05/16/2006 11:00PM

Lost somewhere in the middle

Afleet Alex charges home to a 4 3/4-length win in the 2005 Preakness, otherwise known as the race that catapulted him to victory in the Belmont.

INGLEWOOD, Calif. - There is a realm of psychoanalytic theory that pays special attention to the "middle child" born to a traditional family.

According to the text "Psychology: A Personal Encounter," the middle child is often "plagued by feelings of parental neglect, inadequacy and inferiority." They tend to "crave demonstrations of affection, a sign of insecurity" and can have "difficulty defining a personality. . . that will give them the attention and affection they need."

Welcome to the Preakness Stakes, the middle child of the Triple Crown.

Being flanked on one side by the gaudy, "Hey look at me!" Kentucky Derby and on the other by the solemn, respectable Belmont Stakes, the Preakness often comes off as drowning in a sea of neglect, clothed in Derby hand-me-downs and staged at a tumble-down track, without even a real flower to call its own.

The Preakness is characterized as the race that Derby winners must "get through" in order to deal with the really important issue in New York, giving it all the charm of a road block, or a root canal. Should the Derby winner survive the second child - I mean, jewel - then the Preakness is soon forgotten, as the aura of a potential Triple Crown winner takes command. By the same token, let the Derby winner go belly up in Baltimore, and the Preakness name is suddenly mud. The ultimate party-pooper.

In defense of this lonely soul, this middle child, psychologists point out that he or she might rise to the challenge and strive "to create a clear, strong, unique identity as they are given the freedom to shape their own personalities."

This nails the Preakness to perfection. The race is unique among its Derby and Belmont siblings in one important respect. Of the three races in the Triple Crown, the Preakness Stakes is the only one that accurately reflects the true personality of American-style horse racing.

The Derby, with its carnival Nascar mentality and shameless cultivation of 20-horse fields, presents a set of circumstances unlike any other major American event. The best horse can lose the Kentucky Derby more often than not, given the riot at the start, the logjams, the bumping, and the unavoidable lost ground. Unless pressed into service in the Mongolian cavalry, horses are never again asked to confront the heightened dangers they faced on the first Saturday in May.

At the same time, the storied Belmont Stakes assumes that Thoroughbreds are the same today as they were a thousand years ago, when running 1 1/2 miles at racing speed was as natural as roaming the prairie. With precious few exceptions, the horses who compete in the Belmont each year will never again be asked to run 12 furlongs in the afternoon, and then it would only be on the grass.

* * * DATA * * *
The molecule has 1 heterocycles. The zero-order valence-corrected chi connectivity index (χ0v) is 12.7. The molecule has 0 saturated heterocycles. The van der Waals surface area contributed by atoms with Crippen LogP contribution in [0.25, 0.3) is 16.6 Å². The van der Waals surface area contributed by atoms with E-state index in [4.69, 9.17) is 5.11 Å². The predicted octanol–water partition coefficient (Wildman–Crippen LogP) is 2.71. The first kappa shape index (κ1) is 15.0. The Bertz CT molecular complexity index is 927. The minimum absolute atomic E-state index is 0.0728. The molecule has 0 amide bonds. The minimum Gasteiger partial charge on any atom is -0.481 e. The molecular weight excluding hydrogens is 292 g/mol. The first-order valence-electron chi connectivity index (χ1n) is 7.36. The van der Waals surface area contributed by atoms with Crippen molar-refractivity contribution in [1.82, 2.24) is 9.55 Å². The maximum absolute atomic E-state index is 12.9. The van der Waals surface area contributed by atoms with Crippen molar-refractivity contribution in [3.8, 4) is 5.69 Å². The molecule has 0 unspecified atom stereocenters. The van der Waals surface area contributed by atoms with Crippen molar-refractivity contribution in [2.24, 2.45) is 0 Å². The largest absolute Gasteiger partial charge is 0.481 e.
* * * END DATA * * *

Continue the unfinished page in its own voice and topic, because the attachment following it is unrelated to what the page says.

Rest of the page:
The Preakness, at a nifty 9 1/2 furlongs, actually looks like the rest of American middle-distance racing. There are scores of top events run each year between 9 and 10 furlongs, featuring fields of between six and 12 horses, offering an entertaining mix of front-runners and closers, and without a clutter of no-hopers looking for miracles.

In short, if the weather holds, the best horse usually wins the Preakness, which is exactly what will happen this year when Barbaro must deal with Brother Derek and Sweetnorthernsaint - the most aggrieved parties from the Derby - along with the fresh new shooter Bernardini.

The Preakness also has one other distinction of note. Its greatest fan base can be found in the management team of the New York Racing Association.

A Preakness victory by the Derby winner makes a "ka-ching" sound all the way up the interstate corridor to Belmont Park, where that sound you could hear on Saturday will be the attendance projections for the Belmont Stakes going through the roof. What then happens on Belmont Day makes little difference, once that Triple Crown throng is in the house, which is why NYRA execs are bigtime Barbaro fans.

"I can't argue with that," said Bill Nader, NYRA senior vice president. "We're holding our breath. Now I know what it feels like to be an owner or a trainer. Even when they're odds-on, they still look beatable."

Nader and his crew were getting Triple Crowned before Barbaro had even cooled out in Kentucky.

"People talk like it's a layup, like Barbaro couldn't lose the Preakness," he said. "But we've been around long enough to know it just isn't that easy."

Belmont Park still prepares for its biggest day of the New York season for the Belmont Stakes, with or without the prospect of a Triple Crown.

"With no Barbaro at all, we're looking at 60,000 people," Nader said. "With Barbaro, but no Triple Crown, somewhere closer to 70,000. With Barbaro and a Triple Crown, then we're over 100,000."

The trend is clear. Since 1997, there have been six Belmonts presented with a Triple Crown at stake, drawing live gates of 70,682, 80,162, 85,818, 103,222, 101,864 (in a steady rain), and an all-time 120,139 in 2004, when Smarty Jones came to town. After he lost, the figure was still 120,139.

So hold a kind thought for the Preakness, forgotten middle child, all-American to the core, and the most important New York race of the year.